In Trailer Park Boys, Bubbles has a ventriloquist dummy named Conky (an allusion to 'Corky', the name of Hopkins' character), and there are several episodes devoted to the puppet making Bubbles go slowly insane. The puppet is thrown into a lake eventually, his demise similar to that of the murder victims in Magic.
Madness resulting from one person living two personas through a ventriloquist's dummy has been portrayed several times before in film and television, most notably:
- The Great Gabbo, a 1929 film
- Dead of Night, a 1945 British film
- Knock on Wood, a 1954 film
- "The Dummy", a 1962 episode of The Twilight Zone
- "Caesar and Me", a 1964 episode of The Twilight Zone
- Devil Doll, a 1964 film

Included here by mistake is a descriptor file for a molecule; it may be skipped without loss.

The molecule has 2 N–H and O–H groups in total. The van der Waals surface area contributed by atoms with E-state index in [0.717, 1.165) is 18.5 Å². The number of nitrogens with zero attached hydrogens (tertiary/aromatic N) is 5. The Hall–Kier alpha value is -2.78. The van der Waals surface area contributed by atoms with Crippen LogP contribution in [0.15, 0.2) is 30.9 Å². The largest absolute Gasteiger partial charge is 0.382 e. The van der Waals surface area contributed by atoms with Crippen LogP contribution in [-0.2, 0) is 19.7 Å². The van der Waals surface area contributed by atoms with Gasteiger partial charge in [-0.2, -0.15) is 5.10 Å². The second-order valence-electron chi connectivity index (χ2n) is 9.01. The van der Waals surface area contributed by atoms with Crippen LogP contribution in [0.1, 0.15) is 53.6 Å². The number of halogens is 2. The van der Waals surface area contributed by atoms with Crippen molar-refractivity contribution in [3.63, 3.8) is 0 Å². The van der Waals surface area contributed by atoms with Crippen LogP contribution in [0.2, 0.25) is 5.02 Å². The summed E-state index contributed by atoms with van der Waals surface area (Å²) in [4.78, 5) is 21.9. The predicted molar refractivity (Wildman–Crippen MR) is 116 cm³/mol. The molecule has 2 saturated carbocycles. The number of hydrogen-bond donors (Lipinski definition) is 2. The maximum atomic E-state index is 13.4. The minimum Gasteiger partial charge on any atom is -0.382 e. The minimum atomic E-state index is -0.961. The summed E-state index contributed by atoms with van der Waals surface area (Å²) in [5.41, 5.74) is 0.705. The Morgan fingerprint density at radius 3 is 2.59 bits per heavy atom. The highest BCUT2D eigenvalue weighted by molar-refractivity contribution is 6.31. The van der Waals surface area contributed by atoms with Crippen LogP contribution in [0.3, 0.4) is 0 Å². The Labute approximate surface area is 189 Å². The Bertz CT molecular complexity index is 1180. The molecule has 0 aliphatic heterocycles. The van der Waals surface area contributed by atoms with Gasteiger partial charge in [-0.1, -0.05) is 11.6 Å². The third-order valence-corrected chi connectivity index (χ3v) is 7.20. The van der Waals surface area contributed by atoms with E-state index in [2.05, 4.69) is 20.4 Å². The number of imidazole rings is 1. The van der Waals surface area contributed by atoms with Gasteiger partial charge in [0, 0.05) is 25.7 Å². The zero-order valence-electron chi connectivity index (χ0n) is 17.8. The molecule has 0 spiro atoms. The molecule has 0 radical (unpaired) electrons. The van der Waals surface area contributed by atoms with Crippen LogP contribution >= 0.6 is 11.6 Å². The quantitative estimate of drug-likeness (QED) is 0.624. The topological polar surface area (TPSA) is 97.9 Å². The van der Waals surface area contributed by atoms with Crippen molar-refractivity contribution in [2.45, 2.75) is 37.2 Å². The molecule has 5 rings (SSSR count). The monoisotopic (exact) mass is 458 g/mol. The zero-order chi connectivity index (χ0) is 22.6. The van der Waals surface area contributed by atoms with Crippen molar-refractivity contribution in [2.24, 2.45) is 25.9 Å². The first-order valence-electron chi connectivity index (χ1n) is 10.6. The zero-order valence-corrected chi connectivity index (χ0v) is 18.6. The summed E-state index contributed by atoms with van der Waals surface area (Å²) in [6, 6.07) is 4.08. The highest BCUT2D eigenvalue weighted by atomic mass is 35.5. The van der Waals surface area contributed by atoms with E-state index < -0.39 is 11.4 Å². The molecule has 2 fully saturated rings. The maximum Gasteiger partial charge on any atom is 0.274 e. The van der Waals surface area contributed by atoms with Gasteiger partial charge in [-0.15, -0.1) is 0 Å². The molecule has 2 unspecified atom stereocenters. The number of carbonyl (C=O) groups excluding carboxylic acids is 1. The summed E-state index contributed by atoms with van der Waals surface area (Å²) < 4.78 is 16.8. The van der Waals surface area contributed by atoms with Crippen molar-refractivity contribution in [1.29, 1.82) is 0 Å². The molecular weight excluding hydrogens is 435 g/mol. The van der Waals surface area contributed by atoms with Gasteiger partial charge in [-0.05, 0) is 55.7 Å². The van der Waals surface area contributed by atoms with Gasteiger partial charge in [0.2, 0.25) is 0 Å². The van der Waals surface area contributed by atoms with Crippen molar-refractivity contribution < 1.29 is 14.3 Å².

- Generation 13 is a 1995 concept album by Saga partly influenced by Magic.
- "Magic, Box Office Information". The Numbers. Retrieved June 25, 2012.
- Levine Buys Film Rights To William Goldman Novel New York Times (1923-Current file) [New York, N.Y] 03 Mar 1976: 27.
- William Goldman, Five Screenplays, Applause, 1997 p 342
- MOVIE CALL SHEET: Knievel to Star as Himself Kilday, Gregg. Los Angeles Times (1923-Current File) [Los Angeles, Calif] 12 June 1976: c7.
- Magic: Fats and Friends (2006) Dir: David Gregory, video short
- At the Movies: Why Louis Malle made a New Orleans red-light-district film. Buckley, Tom. The New York Times (1923-Current file) [New York, N.Y] 07 Apr 1978: C6.
- William Goldman, Five Screenplays, Applause, 1997 p 343-344
- European filmgoers are holding up 'Bridge' Beck, Marilyn. Chicago Tribune (1963-Current file) [Chicago, Ill] 20 Oct 1977: a8.
- Tempo People Gold, Aaron. Chicago Tribune (1963-Current file) [Chicago, Ill] 15 Dec 1977: a2.
- Magic, Moria — Science Fiction, Horror and Fantasy Review
- Canby, Vincent (1978-11-08). "Film: Dummy Takes Over in 'Magic':Wooden Handed". The New York Times. Retrieved 2005-12-30.
- 10 of the Most Underrated Horror Scores!
- Clemmensen, Christian. "Magic soundtrack review". Filmtracks.com. Retrieved 7 October 2011.